I am a few days away from getting on a plane to go and spend some time watching elephants. The crucial question, as always, is what books to take along for the ride. One theology book is allowed. The following introductory words to Sarah Coakley’s long awaited God, Sexuality, and the Self: An Essay ‘On the Trinity’ (Cambridge: Cambridge University Press, 2013) place it high up on the list of possible options. I quote them here as an appetizer, to encourage you to purchase the first installment in what looks likely to be a major series of works in systematic theology (projected volumes include the titles Knowing Darkly, Punish and Heal, Flesh and Blood). Those titles suggest that Coakley’s approach to the task of systematic theology will be distinctive. I certainly know of no other work in that field that starts like this:
For this is a book about God, and more specifically about the Christian God. It is written for those who puzzle about how one might set about coming into relation with such a God in the first place; and who wonder how – without sacrificing either intellectual integrity or critical acumen – one might discover this baffling, alluring, and sometimes painful encounter to require thematizing in trinitarian terms: ‘Father’, ‘Son’, and ‘Holy Spirit’. Further (and this may seem odd to the contemporary reader), this book is written in the fundamental conviction that no cogent answer to the contemporary Christian question of the trinitarian God can be given without charting the necessary and intrinsic entanglement of human sexuality and spirituality in such a quest: the questions of right contemplation of God, right speech about God, and right ordering of desire all hang together. They emerge in primary interaction with Scripture, become intensified and contested in early Christian tradition, and are purified in the crucible of prayer. Thus the problem of the Trinity cannot be solved without addressing the very questions that seem least to do with it, questions which press on the contemporary Christian churches with such devastating and often destructive force: questions of sexual justice, questions of the meaning and stability of gender roles, questions of the final theological significance of sexual desire. (pp.1–2)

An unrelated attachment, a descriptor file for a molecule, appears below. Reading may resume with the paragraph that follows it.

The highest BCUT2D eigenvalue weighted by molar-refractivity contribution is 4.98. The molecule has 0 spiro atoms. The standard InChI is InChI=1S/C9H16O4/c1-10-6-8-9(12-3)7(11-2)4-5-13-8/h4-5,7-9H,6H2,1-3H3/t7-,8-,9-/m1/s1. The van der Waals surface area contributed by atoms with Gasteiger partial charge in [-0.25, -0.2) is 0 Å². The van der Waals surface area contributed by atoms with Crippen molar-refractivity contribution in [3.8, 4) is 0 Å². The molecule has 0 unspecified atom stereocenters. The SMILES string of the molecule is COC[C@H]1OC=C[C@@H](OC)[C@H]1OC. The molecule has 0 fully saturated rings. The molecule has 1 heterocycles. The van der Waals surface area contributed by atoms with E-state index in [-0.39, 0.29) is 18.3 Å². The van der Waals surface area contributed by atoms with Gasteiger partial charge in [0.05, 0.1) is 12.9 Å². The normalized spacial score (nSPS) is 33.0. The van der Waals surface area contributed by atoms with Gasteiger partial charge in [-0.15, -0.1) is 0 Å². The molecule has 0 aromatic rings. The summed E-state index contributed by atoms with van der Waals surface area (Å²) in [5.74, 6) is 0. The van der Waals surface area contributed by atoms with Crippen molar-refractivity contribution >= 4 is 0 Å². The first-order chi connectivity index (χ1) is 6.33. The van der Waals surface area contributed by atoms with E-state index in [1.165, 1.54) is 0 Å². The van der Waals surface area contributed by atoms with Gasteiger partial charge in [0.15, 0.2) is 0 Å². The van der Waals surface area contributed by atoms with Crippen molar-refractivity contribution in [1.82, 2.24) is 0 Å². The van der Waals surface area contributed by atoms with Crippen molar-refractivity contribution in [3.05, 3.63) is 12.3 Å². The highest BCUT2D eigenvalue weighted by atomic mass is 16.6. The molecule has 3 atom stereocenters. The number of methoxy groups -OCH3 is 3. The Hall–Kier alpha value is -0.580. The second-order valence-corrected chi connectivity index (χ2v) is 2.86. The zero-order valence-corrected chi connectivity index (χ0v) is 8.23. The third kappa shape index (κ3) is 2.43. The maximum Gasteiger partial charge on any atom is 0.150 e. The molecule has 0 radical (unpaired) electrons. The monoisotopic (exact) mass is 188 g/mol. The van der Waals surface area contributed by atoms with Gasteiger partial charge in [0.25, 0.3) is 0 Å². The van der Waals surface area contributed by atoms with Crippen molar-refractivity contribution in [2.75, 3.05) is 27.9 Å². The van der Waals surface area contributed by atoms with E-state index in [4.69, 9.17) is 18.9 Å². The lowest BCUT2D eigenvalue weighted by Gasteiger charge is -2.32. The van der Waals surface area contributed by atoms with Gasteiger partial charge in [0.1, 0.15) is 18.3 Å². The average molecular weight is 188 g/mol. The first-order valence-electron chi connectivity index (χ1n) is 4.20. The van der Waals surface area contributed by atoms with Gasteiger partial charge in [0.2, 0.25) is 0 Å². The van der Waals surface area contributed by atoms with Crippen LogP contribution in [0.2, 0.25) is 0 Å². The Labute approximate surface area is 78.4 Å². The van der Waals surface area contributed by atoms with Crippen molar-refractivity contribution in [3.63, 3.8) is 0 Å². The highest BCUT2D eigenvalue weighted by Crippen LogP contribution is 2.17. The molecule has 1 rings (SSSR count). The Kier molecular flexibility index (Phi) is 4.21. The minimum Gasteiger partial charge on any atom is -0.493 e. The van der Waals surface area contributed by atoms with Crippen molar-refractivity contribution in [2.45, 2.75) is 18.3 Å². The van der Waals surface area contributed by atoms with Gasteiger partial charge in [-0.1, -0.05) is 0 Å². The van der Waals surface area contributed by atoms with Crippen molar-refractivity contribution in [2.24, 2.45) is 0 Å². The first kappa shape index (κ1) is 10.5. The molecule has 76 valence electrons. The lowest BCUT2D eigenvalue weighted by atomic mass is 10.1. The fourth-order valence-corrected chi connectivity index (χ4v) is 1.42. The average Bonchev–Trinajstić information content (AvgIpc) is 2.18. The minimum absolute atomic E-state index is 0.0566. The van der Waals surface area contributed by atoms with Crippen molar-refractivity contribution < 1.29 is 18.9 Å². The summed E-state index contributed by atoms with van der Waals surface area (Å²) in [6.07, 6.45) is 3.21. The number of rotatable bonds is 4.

A number of people have devoted significant amounts of energy to show that Barth's commitment to the priority of divine action does not entail a concomitant refusal to attribute significance to human agency (John Webster's work on Barth's ethics comes immediately to mind). But today I came across John Flett's account of mission theologians who did read Barth in this way and who denied him any relevance for a theology of mission as a result (in his excellent book The Witness of God). Here is the most extreme version of the misreading:
'Barth is consumed, even obsessed, by the desire to suppress the least tendency to minimize or relativize God's activity, and to establish with relentless completeness that human activity or participation is totally non-existent in the whole story of salvation.'
Hendrik Kraemer, Religion and the Christian Faith (Philadelphia: Westminster, 1956), 192.
As some readers of this blog will know, at last year's UCA Assembly, substantial consideration was given to a proposed Preamble to the Church's constitution. The motion passed at Assembly and has now been sent for consideration by the Synods / Presbyteries etc. There are some fairly clear theological issues involved in the proposed wording, although the way in which those issues are understood and handled is much more difficult and complex.
Anyway, there are four papers discussing the theological issues that have been made available here.